It is not everyone, however, who has this knowledge. Since some have become so accustomed to idols until now, they still think of the food they eat as food offered to an idol; and their conscience, being weak, is defiled. “Food will not bring us close to God.” We are no worse off if we do not eat, and no better off if we do. But take care that this liberty of yours does not somehow become a stumbling block to the weak. For if others see you, who possess knowledge, eating in the temple of an idol, might they not, since their conscience is weak, be encouraged to the point of eating food sacrificed to idols? So by your knowledge those weak believers for whom Christ died are destroyed. But when you thus sin against members of your family, and wound their conscience when it is weak, you sin against Christ. Therefore, if food is a cause of their falling, I will never eat meat, so that I may not cause one of them to fall.”
This entire chapter is dedicated to the subject of appearances and purported intent; how they might weaken the resolve of faith and taint the purity of the spirit. It notes the insufficiency of man’s will to hold together the unity of mankind with God. And we see in Matthew that we are all called to our brothers’ and sisters’ concern; to acknowledge and confront appearances and actions that weaken the Church’s resolve of faith:
“If another member of the church sins against you, go and point out the fault when the two of you are alone. If the member listens to you, you have regained that one. But if you are not listened to, take one or two others along with you, so that every word may be confirmed by the evidence of two or three witnesses. If the member refuses to listen to them, tell it to the church; and if the offender refuses to listen even to the church, let such a one be to you as a Gentile and a tax collector. Truly I tell you, whatever you bind on earth will be bound in heaven, and whatever you loose on earth will be loosed in heaven. Again, truly I tell you, if two of you agree on earth about anything you ask, it will be done for you by my Father in heaven. For where two or three are gathered in my name, I am there among them.”
Jesus is stating at the end of this line of reasoning that where we act together in concert to address our failings we will find God in our presence; acting to our benefit and future good.
It is in the deflection of our task, the ladder of unity and obedience as one Church up to God’s will, in which we find the chute, our personal self-sanctification that denies God’s participation in our life decisions, which then returns us to sin. Sanctification is not an internal assessment of how we think we are doing in our relationship with God, but an external pronouncement upon us by God. Listen and you’ll hear Him tell you exactly where you are along that road of sanctification. There is no missing the tenor of His voice or the meaning of His Word. The bible is there to teach us God’s divine and natural law. Lessons learned refer to, “in what intent and manner do we do something.” It’s not the doing, but the intent that defines the action as good or evil. Man’s problem lies in his deflection of the truth of his intent while engaging in actions of good appearance. Intent is restricted to the absolute of God’s divine and natural law. It cannot be maneuvered to reflect man’s interpretive inclinations.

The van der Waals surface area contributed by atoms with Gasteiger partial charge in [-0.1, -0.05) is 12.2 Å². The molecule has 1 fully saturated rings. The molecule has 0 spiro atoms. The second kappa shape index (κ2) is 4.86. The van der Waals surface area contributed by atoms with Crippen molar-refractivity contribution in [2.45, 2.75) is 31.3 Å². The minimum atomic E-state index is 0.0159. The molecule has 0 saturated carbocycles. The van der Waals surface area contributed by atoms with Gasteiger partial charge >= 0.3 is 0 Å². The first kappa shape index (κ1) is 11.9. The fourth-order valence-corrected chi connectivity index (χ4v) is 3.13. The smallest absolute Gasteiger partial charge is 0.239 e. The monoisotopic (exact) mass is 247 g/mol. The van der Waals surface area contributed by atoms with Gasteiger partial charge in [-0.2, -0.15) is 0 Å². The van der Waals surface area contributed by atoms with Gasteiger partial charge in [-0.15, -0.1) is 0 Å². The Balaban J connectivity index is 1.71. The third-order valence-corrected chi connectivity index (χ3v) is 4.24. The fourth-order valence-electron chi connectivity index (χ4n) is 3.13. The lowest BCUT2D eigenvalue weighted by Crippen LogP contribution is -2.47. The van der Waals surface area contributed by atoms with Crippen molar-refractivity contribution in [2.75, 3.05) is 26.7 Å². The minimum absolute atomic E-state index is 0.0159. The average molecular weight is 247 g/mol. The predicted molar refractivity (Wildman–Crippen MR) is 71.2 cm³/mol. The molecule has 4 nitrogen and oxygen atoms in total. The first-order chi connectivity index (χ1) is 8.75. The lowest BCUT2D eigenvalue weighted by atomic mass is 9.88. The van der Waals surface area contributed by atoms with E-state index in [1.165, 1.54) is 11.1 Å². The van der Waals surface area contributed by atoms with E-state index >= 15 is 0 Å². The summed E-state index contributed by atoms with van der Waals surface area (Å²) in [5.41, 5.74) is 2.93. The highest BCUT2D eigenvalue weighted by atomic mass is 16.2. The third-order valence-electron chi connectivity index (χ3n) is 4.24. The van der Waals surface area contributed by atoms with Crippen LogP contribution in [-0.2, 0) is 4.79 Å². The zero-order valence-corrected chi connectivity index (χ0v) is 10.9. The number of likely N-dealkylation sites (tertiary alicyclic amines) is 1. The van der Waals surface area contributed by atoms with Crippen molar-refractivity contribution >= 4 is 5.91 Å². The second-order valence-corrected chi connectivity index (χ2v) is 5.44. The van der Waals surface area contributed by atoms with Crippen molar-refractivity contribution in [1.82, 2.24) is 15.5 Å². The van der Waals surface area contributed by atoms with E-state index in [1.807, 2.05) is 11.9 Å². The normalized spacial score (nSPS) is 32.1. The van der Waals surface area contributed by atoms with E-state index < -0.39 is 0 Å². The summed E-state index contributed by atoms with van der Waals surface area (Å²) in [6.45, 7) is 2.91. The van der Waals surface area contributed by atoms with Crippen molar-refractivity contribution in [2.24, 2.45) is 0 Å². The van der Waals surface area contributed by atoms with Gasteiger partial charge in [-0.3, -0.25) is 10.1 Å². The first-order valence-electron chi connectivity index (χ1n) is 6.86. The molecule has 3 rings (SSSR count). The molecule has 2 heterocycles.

Has the Church become a board game of Chutes and Ladders? Here’s how Amazon.com describes this board game:
“Be the first to move your child-shaped playing piece from square one to square 100 on the Chutes and Ladders game board–but watch out! If you land on the square that shows you ate too much candy–Ouch!–you get a tummy ache and slide down a chute to a square a few numbers below. But if you end your turn on a good-deed square, such as helping sweep up a mess, you’ll be rewarded by a ladder-climb up the board.”
It seems we infantilize ourselves with our perpetual inclination to our desires while we strive to listen to the Word of God. This all leads to a brief discourse on deontological ethics, and so I will go there simply because it relieves me from carrying a burden that I can be questioned as to its truth since I am sufficiently unworthy to do so. No, here I can leave this matter to minds much greater and worthy than mine. I’ll go to Wikipedia and Immanuel Kant:
“Deontological ethics or deontology is the ethical position that judges the morality of an action based on the action’s adherence to a rule or rules. It is sometimes described as “duty” or “obligation” or “rule” -based ethics, because rules “bind you to your duty”.
Immanuel Kant’s theory of ethics is considered deontological for several different reasons. First, Kant argues that to act in the morally right way, people must act from duty. Second, Kant argued that it was not the consequences of actions that make them right or wrong but the motives of the person who carries out the action.